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Last fall ’s harvest was brutal for the majority of Prairie farmers. Many growers have crop still unharvested and fieldwork left undone, yet are facing saturated, frozen ground in their fields. Hopefully, the spring will be early and dry, which might allow for some catching up and timely seeding. But, of course, that’s not a guarantee, and a late and wet spring would only make the situation worse.

In a normal year (if there is such a thing), farms would be planning sales for fall 2017, as they anticipate the need to move grain during harvest. Most operations have to move at least some crop in the fall, and it’s usually advisable to book these sales in advance rather than putting yourself at the mercy of the spot market at a time when prices tend to come under seasonal pressure. Given the circumstances, many growers are understandably cautious about making any forward sales.

How can growers manage this additional layer of uncertainty for the 2017 season? There is no magic bullet that will solve the problem, but there are some things to consider in making the right decision for your farm.

Whenever producers make new crop-selling decisions, they are essentially trading one risk for another. Specifically, the price risk is removed when value is locked in. That being said, production risk is taken on in the event that the crop is unable to be delivered. By not making a sale, producers carry price risk, but don’t have to worry about a production shortfall.

It’s not always easy to navigate this trade-off. When prices are very attractive, the risk of a decline is higher than when values are lower, which in turn may make it worth taking on some production risk on a portion of the crop. Finally, every farm has varying comfort levels as to how much crop, if any, they are willing to forward sell.

In some ways, we can view the current circumstances as having moved the risk trade-off down the scale to where the risk of not being able to deliver on a forward sale is higher. This may raise the bar to where we are prepared to make a commitment (i.e., where a higher price is needed to make it worthwhile to lock in values and take on the potential risk of coming up short on production).

Does this mean that growers should abandon the idea of locking in prices for fall delivery until the crop is safely in the ground? Definitely not, although our approach and the tools that we use may need to be tweaked.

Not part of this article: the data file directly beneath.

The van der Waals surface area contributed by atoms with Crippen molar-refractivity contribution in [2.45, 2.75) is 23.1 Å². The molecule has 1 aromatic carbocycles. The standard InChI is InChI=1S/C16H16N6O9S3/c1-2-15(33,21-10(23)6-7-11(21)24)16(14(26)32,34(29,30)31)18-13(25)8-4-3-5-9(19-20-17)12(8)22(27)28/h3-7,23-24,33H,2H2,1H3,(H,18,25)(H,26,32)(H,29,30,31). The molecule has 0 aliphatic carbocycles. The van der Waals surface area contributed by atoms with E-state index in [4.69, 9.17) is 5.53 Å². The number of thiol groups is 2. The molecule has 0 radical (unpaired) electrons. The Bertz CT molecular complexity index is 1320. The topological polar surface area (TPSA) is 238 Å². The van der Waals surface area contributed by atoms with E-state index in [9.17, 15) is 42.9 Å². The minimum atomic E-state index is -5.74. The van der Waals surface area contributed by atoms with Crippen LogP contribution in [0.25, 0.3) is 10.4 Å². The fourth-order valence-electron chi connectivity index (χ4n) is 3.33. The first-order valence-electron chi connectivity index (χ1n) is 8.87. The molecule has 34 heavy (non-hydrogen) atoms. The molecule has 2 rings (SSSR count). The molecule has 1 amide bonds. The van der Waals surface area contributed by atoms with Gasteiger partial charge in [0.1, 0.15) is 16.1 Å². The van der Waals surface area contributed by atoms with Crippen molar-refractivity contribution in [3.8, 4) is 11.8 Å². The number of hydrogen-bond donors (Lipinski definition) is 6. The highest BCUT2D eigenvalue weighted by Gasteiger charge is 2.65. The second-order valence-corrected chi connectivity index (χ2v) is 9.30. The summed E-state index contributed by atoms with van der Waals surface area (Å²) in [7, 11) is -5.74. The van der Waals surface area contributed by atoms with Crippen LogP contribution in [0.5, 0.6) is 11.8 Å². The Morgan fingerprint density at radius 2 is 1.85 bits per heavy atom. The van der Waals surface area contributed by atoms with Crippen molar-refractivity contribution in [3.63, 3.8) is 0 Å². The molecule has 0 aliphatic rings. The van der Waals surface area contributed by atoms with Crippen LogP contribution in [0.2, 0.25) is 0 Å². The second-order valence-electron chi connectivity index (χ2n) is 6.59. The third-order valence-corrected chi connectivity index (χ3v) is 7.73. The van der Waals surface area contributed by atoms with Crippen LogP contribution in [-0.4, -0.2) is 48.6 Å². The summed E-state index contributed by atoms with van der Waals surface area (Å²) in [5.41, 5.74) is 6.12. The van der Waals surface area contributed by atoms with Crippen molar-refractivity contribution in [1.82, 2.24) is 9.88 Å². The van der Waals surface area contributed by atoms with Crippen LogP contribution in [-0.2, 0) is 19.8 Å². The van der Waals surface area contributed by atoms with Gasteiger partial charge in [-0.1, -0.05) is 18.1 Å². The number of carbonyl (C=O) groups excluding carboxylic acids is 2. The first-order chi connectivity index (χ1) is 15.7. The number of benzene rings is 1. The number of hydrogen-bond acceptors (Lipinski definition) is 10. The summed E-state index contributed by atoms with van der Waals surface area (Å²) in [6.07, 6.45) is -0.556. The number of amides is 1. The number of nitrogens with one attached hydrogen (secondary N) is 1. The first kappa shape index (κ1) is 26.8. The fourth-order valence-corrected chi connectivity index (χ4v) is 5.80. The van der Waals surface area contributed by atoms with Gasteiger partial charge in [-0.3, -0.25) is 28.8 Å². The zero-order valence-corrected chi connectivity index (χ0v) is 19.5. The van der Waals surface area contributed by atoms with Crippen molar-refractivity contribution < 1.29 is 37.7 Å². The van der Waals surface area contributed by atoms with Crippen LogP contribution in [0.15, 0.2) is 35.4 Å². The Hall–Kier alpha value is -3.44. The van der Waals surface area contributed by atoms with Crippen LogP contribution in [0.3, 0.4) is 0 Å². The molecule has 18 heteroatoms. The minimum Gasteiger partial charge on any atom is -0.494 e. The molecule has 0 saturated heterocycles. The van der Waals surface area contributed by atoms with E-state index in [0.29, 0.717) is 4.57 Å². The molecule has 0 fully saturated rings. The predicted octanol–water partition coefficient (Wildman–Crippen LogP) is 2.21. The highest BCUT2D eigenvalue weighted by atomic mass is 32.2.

First and most important, regardless of the circumstances, growers need a sound understanding of the fundamentals for each crop as well as the factors that will drive prices going forward. After all, how can one determine what is a “good” value and fairly assess the risk/reward trade-offs between price and production risk if we don’t understand the underlying market dynamics? This is even more important when the production risk is magnified.

Second, think about pricing contracts that incorporate some protection for production risk. Some contracts include an “act of God” clause. This might require accepting a lower price than you would if you were making a sale without the clause, but perhaps that trade-off is worth it.

In the case of a crop like wheat, selling a lower base grade may reduce some of the quality risk. Many contracts will pay you the premium if you grow a higher-quality grade. If not, then perhaps you can buy some lower-quality wheat to fill that contract, while marketing your better sample into a higher-value outlet.

Third, consider the use of put options on futures contracts. These tools allow growers to protect downside price risk without creating any obligations for their production, while still leaving the entire price upside open. These contracts are also very flexible.

The cloud of the 2016 harvest continues to hang over many growers as we begin planting this spring. Even though it might make certain marketing decisions more difficult, we can’t afford to sit on our hands and hope the price side of the equation works for the best. Instead, take advantage of the tools and strategies that are available when opportunities do arise, and then recalibrate as needed. Last but not least, pray for favourable spring weather.


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